Restored With Love

When a grand house falls into decay, there is rarely any shortage of worthy bodies and individuals to rush to its rescue, lavishing cash and compliments and ensuring it’s saved from the bulldozers. There are, however, hundreds more properties, more modest but still an integral part of our heritage that crumble away, unseen, unsung and unmourned. Such could have so easily been the fate of Roses Farm. Life started well for Roses Farm, built as it must have been by a prosperous farming family, probably around 1285. It was originally a jetty-ended Wealden long house, the forerunner to the more familiar Wealden hall house. The two houses were very similar in style. At either end there were storage rooms and sleeping quarters, while the space between was a spacious hall in which the family’s day-to-day living would be done. A simple hole high in the roof would have served as a chimney, the smoke drifting up freely through the rafters from a central fire. “Smoke was alleged to dissipate through the tiles over the rafters: no evidence was ever found for a hole. Some were vented, like a dovecot on the roof, but fire was a big risk,” Comments Johnny. The only essential difference is that the long house was built on a slightly more practical scale.

However, its days having begun with promise, Roses Farm’s journey through the centuries to the present day has been anything but easy. In Tudor times, the great central space was divided into three floors and the separate rooms created around the newfangled chimneys. But farming practices and ownership changed, it lost its status as the principal dwelling on the estate and was divided, none too gently, into three labourers’ cottages. By 2002, only two survived in habitable condition with the centre cottage derelict and in serious danger of collapse. It seemed that Kent was to lose one of only three remaining end jetty long houses without even knowing of its plight. And then, quite suddenly in 2002, there appeared a guardian angel. And not only an angel but one with the skill, knowledge and vision to appreciate not only what the property was but what it could again become. The angel’s name was Johnny Martin, an architect, writer and passionate conservationist. At last Roses Farm’s luck had changed. “When we first saw Roses Farm, it was in a seriously sorry state,” he says. “The ground floor, once the centre bay, was in a terrible state with virtually a river running through it. The Tudor floor tiles had been smashed to provide hard core beneath cement with lino laid over and, both upstairs and down, the entire back wall had been concreted over, covering both original doorways and windows.”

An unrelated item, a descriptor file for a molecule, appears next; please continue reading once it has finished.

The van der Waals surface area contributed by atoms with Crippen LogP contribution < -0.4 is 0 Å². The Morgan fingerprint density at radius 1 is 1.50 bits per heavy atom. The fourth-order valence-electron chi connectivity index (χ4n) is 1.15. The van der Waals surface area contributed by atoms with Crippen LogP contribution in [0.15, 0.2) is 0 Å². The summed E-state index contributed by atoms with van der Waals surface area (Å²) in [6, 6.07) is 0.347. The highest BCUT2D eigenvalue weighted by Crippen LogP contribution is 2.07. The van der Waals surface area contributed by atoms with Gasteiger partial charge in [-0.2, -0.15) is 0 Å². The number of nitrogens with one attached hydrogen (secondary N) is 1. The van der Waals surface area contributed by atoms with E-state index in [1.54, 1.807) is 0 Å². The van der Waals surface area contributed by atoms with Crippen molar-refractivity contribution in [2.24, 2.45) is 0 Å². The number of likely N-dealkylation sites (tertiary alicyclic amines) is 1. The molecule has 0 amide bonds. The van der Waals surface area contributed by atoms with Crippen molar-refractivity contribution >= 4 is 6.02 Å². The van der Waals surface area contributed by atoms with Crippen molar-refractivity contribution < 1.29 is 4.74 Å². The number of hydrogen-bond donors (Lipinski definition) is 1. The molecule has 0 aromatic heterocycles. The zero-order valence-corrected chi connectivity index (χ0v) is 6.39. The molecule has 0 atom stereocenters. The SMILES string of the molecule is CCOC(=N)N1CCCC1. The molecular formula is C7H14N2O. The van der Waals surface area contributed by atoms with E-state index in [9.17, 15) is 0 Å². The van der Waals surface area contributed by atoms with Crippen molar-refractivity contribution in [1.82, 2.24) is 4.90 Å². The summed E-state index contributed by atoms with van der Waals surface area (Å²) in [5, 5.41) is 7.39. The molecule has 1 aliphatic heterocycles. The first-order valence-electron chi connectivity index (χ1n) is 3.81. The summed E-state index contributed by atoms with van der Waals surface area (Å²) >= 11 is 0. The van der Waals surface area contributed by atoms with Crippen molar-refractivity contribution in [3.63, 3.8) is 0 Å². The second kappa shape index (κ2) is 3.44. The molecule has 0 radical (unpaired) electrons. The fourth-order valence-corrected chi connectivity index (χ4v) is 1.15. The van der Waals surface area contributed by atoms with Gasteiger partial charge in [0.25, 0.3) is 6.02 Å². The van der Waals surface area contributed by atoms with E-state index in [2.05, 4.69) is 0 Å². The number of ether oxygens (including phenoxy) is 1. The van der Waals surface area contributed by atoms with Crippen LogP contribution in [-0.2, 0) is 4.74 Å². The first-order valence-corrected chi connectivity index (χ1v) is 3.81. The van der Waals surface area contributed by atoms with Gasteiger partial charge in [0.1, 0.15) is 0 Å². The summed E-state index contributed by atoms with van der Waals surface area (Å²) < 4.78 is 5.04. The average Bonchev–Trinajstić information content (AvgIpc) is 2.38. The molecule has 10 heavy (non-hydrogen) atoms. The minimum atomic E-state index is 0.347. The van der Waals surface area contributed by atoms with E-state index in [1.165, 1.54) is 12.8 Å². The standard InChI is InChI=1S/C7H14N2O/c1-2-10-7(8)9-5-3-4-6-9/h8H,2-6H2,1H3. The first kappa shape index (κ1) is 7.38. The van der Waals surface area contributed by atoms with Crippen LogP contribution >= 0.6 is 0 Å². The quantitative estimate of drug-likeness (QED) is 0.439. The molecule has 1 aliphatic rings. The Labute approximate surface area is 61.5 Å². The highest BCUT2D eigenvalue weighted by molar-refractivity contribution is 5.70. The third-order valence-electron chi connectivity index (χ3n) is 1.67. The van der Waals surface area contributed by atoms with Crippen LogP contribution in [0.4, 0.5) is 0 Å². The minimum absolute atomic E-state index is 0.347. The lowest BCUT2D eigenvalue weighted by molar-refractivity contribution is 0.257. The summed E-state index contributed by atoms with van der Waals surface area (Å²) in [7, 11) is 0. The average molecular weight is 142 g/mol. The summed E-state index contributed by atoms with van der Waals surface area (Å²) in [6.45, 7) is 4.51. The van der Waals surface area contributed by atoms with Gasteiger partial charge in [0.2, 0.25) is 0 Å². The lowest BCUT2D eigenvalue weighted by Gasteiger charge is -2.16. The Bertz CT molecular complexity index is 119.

Not only was Roses Farm in need of shedloads of expertise and TLC but it needed it immediately. Local planning authorities are not known for their ability to move quickly in any direction and Johnny was concerned. Enter, however, a second guardian angel, this time in the shape of Brian Hayward of the Buildings at Risk department. He took one look at the building and, knowing Johnny’s credentials as both architect and conservationist, was very helpful.

“The depth of Hayward’s knowledge and his sympathy for buildings such as this was legendary and he had always commanded huge respect from everyone who worked with him,” said Johnny. The local authority, however, dug in its heel until a compromise was reached in order to comply with section 5 of the Danger to the Public act, and work finally began. Johnny did much of the work himself and when he dug up the centre bay floor found the original medieval fireplace along with some animal bones and what might have been a deer’s skull. “We have preserved the fireplace and re-laid the new oak floorboards over it,” says Johnny. “We also left the skull – it may have been from a slaughtered animal but it may also have been some kind of talisman and I didn’t feel like messing with some long-dead shaman.”